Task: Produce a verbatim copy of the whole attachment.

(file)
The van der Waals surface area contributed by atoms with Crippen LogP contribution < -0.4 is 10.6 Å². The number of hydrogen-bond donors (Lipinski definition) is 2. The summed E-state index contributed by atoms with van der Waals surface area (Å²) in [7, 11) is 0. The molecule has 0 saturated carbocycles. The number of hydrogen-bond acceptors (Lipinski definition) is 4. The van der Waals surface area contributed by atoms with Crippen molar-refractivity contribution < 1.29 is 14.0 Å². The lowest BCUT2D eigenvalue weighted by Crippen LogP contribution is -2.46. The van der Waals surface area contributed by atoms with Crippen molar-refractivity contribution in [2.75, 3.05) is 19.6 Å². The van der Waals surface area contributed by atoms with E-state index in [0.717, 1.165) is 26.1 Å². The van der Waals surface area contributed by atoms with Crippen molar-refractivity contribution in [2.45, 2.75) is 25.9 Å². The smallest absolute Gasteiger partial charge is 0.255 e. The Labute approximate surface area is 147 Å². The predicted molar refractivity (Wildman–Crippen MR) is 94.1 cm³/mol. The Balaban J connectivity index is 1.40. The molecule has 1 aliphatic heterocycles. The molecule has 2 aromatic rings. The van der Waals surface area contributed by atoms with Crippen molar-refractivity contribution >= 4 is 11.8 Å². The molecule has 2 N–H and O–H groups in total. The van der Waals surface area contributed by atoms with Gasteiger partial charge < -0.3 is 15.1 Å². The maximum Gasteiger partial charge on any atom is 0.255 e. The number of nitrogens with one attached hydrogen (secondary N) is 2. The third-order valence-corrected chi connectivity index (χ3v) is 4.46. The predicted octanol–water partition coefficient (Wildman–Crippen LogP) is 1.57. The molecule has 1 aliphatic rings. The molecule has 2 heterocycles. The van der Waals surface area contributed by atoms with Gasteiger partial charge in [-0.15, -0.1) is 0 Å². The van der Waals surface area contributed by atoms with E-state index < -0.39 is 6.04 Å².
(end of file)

The van der Waals surface area contributed by atoms with Crippen LogP contribution < -0.4 is 10.6 Å². The number of hydrogen-bond donors (Lipinski definition) is 2. The summed E-state index contributed by atoms with van der Waals surface area (Å²) in [7, 11) is 0. The molecule has 0 saturated carbocycles. The number of hydrogen-bond acceptors (Lipinski definition) is 4. The van der Waals surface area contributed by atoms with Crippen molar-refractivity contribution < 1.29 is 14.0 Å². The lowest BCUT2D eigenvalue weighted by Crippen LogP contribution is -2.46. The van der Waals surface area contributed by atoms with Crippen molar-refractivity contribution in [2.75, 3.05) is 19.6 Å². The van der Waals surface area contributed by atoms with E-state index in [0.717, 1.165) is 26.1 Å². The van der Waals surface area contributed by atoms with Crippen molar-refractivity contribution in [2.45, 2.75) is 25.9 Å². The smallest absolute Gasteiger partial charge is 0.255 e. The Labute approximate surface area is 147 Å². The predicted molar refractivity (Wildman–Crippen MR) is 94.1 cm³/mol. The Balaban J connectivity index is 1.40. The molecule has 1 aliphatic heterocycles. The molecule has 2 aromatic rings. The van der Waals surface area contributed by atoms with Crippen molar-refractivity contribution >= 4 is 11.8 Å². The molecule has 2 N–H and O–H groups in total. The van der Waals surface area contributed by atoms with Gasteiger partial charge < -0.3 is 15.1 Å². The maximum Gasteiger partial charge on any atom is 0.255 e. The number of nitrogens with one attached hydrogen (secondary N) is 2. The third-order valence-corrected chi connectivity index (χ3v) is 4.46. The predicted octanol–water partition coefficient (Wildman–Crippen LogP) is 1.57. The molecule has 1 aliphatic rings. The molecule has 2 heterocycles. The van der Waals surface area contributed by atoms with Gasteiger partial charge in [-0.15, -0.1) is 0 Å². The van der Waals surface area contributed by atoms with E-state index < -0.39 is 6.04 Å².